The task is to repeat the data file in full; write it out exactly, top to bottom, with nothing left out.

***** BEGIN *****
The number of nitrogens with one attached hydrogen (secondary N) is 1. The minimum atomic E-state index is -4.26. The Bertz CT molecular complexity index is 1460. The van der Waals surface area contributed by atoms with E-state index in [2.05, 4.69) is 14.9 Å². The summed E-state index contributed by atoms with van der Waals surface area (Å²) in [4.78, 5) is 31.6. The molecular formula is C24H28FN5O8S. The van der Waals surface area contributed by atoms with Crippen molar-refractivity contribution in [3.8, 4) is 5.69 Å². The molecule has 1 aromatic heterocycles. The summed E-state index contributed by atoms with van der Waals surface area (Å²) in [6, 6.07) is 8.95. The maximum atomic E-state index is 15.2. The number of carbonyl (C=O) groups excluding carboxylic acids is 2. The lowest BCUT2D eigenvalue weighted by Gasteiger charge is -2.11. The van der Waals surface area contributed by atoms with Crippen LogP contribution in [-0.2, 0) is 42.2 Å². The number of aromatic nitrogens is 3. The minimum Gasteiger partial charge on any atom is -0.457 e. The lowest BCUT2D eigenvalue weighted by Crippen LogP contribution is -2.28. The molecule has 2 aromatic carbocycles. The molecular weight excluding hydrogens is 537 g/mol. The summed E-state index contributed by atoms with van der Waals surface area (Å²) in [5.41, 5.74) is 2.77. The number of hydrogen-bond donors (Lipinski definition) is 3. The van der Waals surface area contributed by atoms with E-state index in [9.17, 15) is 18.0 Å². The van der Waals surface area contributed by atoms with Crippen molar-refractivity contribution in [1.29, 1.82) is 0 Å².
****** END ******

The number of nitrogens with one attached hydrogen (secondary N) is 1. The minimum atomic E-state index is -4.26. The Bertz CT molecular complexity index is 1460. The van der Waals surface area contributed by atoms with E-state index in [2.05, 4.69) is 14.9 Å². The summed E-state index contributed by atoms with van der Waals surface area (Å²) in [4.78, 5) is 31.6. The molecular formula is C24H28FN5O8S. The van der Waals surface area contributed by atoms with Crippen molar-refractivity contribution in [3.8, 4) is 5.69 Å². The molecule has 1 aromatic heterocycles. The summed E-state index contributed by atoms with van der Waals surface area (Å²) in [6, 6.07) is 8.95. The maximum atomic E-state index is 15.2. The number of carbonyl (C=O) groups excluding carboxylic acids is 2. The lowest BCUT2D eigenvalue weighted by Gasteiger charge is -2.11. The van der Waals surface area contributed by atoms with Crippen LogP contribution in [-0.2, 0) is 42.2 Å². The number of aromatic nitrogens is 3. The minimum Gasteiger partial charge on any atom is -0.457 e. The lowest BCUT2D eigenvalue weighted by Crippen LogP contribution is -2.28. The molecule has 2 aromatic carbocycles. The molecular weight excluding hydrogens is 537 g/mol. The summed E-state index contributed by atoms with van der Waals surface area (Å²) in [5.41, 5.74) is 2.77. The number of hydrogen-bond donors (Lipinski definition) is 3. The van der Waals surface area contributed by atoms with E-state index in [9.17, 15) is 18.0 Å². The van der Waals surface area contributed by atoms with Crippen molar-refractivity contribution in [1.29, 1.82) is 0 Å².